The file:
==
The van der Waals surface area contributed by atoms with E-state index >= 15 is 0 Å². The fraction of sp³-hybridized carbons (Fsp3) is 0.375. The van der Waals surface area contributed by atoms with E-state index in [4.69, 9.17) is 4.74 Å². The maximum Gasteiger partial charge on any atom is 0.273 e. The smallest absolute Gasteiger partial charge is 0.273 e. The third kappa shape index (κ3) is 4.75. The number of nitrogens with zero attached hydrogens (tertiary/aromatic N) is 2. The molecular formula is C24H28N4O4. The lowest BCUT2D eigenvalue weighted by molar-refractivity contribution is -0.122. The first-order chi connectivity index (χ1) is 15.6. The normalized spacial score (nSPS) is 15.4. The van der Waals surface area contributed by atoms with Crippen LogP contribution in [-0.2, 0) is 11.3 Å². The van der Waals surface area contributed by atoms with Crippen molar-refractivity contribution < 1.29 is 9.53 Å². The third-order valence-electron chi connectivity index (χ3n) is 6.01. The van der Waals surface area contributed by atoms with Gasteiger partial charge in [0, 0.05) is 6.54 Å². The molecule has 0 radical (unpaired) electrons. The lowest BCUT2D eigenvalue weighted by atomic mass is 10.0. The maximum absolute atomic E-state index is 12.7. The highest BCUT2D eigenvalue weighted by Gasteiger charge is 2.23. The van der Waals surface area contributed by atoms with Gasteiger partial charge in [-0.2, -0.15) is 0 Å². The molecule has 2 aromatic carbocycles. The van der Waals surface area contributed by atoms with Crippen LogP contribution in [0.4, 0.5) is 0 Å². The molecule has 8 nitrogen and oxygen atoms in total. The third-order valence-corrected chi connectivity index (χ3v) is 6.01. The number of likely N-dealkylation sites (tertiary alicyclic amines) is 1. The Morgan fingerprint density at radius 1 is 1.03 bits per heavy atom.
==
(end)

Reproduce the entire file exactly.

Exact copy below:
The van der Waals surface area contributed by atoms with E-state index >= 15 is 0 Å². The fraction of sp³-hybridized carbons (Fsp3) is 0.375. The van der Waals surface area contributed by atoms with E-state index in [4.69, 9.17) is 4.74 Å². The maximum Gasteiger partial charge on any atom is 0.273 e. The smallest absolute Gasteiger partial charge is 0.273 e. The third kappa shape index (κ3) is 4.75. The number of nitrogens with zero attached hydrogens (tertiary/aromatic N) is 2. The molecular formula is C24H28N4O4. The lowest BCUT2D eigenvalue weighted by molar-refractivity contribution is -0.122. The first-order chi connectivity index (χ1) is 15.6. The normalized spacial score (nSPS) is 15.4. The van der Waals surface area contributed by atoms with Crippen LogP contribution in [-0.2, 0) is 11.3 Å². The van der Waals surface area contributed by atoms with Crippen molar-refractivity contribution < 1.29 is 9.53 Å². The third-order valence-electron chi connectivity index (χ3n) is 6.01. The van der Waals surface area contributed by atoms with Gasteiger partial charge in [0, 0.05) is 6.54 Å². The molecule has 0 radical (unpaired) electrons. The lowest BCUT2D eigenvalue weighted by atomic mass is 10.0. The maximum absolute atomic E-state index is 12.7. The highest BCUT2D eigenvalue weighted by Gasteiger charge is 2.23. The van der Waals surface area contributed by atoms with Gasteiger partial charge in [-0.2, -0.15) is 0 Å². The molecule has 2 aromatic carbocycles. The van der Waals surface area contributed by atoms with Crippen LogP contribution in [0.4, 0.5) is 0 Å². The molecule has 8 nitrogen and oxygen atoms in total. The third-order valence-corrected chi connectivity index (χ3v) is 6.01. The number of likely N-dealkylation sites (tertiary alicyclic amines) is 1. The Morgan fingerprint density at radius 1 is 1.03 bits per heavy atom.